<br /><br />Lasur*(quest design director): To add onto what MrJGT said, we're putting a lot of effort into our faction questlines. They're (as with almost all of our quests) going through a long phase of 'paper' design/writing and peer review before implementation to ensure that the narrative and quest design we're providing is as strong as it can possibly be. And in terms of length, we're aiming for something closer to the lengthy questlines The Elder Scrolls IV: Oblivion provided rather than the comparatively short storylines of Skyrim. We also have some plans to use Radiant quest technology in more creative and novel ways to really sell the fantasy of, for example, being a mercenary in the Fighters Guild - while also not shortchanging the handcrafted/narrative-heavy questing experience.*
    <br /><br /><br />Maintaining a consistent and convincing conversation experience must be difficult given the disparate nature of the team. How have you all handled these challenges?
    <br /><br />1shoedpunk: Lasur Arkinshade has been heavily involved in working directly with the actors, so he tries to give the voice actors as much context as possible for their lines and how the player will hear them. Since many of our actors are familiar with Skyrim, they have a good idea of how the end result will play in-game.
    <br /><br />Lasur: Voice acting is a challenging part of game development, even for AAA game developers. For modding, obviously, it's even harder, since we aren't able to pay actors for their time and we don't have access to third-party casting agencies. In that regard, I think we've been quite lucky - when we first put out a casting call for Bruma in 2014, we had a lot of extremely high calibre and experienced actors approach us. I think that, as well as the release of Bruma, triggered something of a snowball effect - our credibility increased, and so did our ability to attract high-quality talent.
    <br /><br />The other side of it is direction, and in that regard, I do my best. We try to annotate our scripts with as many contextual notes as possible to ensure that the actors understand the context and are able to deliver an informed performance. We try to avoid micromanaging, though, and trust their judgement - creating a character isn't just the writer or voice director's job, it's also the actor's, and each actor definitely brings something unique to their roles when well-cast.
    <br /><br />
    *
    <br />It's an organisational challenge, given that the cast is scattered across the world, and I'll admit that I've made my share of mistakes during the learning curve associated with taking this on for Bruma, but the cast and I tried our best, and I hope that effort shows in the performances that can be found in Bruma. We're doing our best to top this for the rest of Cyrodiil, and have cast some great (and surprising) talent, but as always, the audience will be the judge when we release.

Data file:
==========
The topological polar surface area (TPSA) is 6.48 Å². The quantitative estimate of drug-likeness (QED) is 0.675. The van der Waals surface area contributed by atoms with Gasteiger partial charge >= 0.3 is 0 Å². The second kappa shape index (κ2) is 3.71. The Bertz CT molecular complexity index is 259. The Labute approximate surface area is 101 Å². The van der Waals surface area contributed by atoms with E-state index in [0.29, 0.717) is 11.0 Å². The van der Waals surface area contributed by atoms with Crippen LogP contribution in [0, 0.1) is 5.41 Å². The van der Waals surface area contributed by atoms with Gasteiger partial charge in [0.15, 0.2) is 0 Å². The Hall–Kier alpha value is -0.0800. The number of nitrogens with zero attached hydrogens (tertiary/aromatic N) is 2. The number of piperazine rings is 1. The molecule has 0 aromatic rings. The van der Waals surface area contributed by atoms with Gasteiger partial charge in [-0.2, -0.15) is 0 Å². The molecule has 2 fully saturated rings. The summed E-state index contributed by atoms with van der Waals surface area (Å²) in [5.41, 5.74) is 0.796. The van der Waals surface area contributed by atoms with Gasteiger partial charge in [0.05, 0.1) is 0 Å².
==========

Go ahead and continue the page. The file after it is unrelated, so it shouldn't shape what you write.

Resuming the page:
<br /><br /><br />Music team: Oblivion's soundtrack has had a deep impact on many of us, myself included. What can we expect from the new score?
    <br /><br />Daniel Ran (lead composer): The Bruma soundtrack, which will play in Cyrodiil, did a lot to blend the styles of Skyrim and Oblivion, particularly by including themes from the latter. We have another two hours of music planned for the entire province but my primary goal now is to portray our own take on the various places in Cyrodiil, particularly its cities, and to enhance the stories we're going to tell.
    <br /><br />The style should still be instantly familiar to players but it has a wider scope of instrumentation and expression, and since the tracks are smaller in focus, they have more freedom to be unusual or just individual, especially when compared to music that has to work for a very wide range of areas and situations, like exploration tracks.
    <br /><br />I'm already well into composing the new themes and I'm excited to see where our incarnation of Cyrodiil will take me. There's always going to be some overlap between my style and Soule's, I think, since we have such similar influences, but now I think it's important that Cyrodiil gets its own identity.
    <br /><br /><br />From cliff racers to horkers - wildlife has always played a huge role in defining the setting of the various Elder Scrolls titles. Are there any plans to revisit familiar flora and fauna from Oblivion? Can we expect some surprises?
    <br /><br />1shoedpunk: We're making an effort to bring back equivalents for all of the animals and plants present in Oblivion, plus a bit extra.*
    <br />For the plants and ingredients, we've tried to create new recipes and new alchemical properties to complement and enhance the existing system in Skyrim. We've reintroduced alchemical properties such as Feather and Burden, as well as adding back in Water Walking as a property the player can add to potions. Many of our new recipes (along with new food models) are present in Bruma, but expect to find many more in the full mod.
    <br />
    *
    With a system for dogs present in Skyrim, we have a couple new breeds that the player can adopt. There's also plenty of different farm animals like sheep and cows that we've added in to make farms feel a bit more alive. As we work people get ideas about what new animals might make sense for the climate, so the current population isn't set in stone.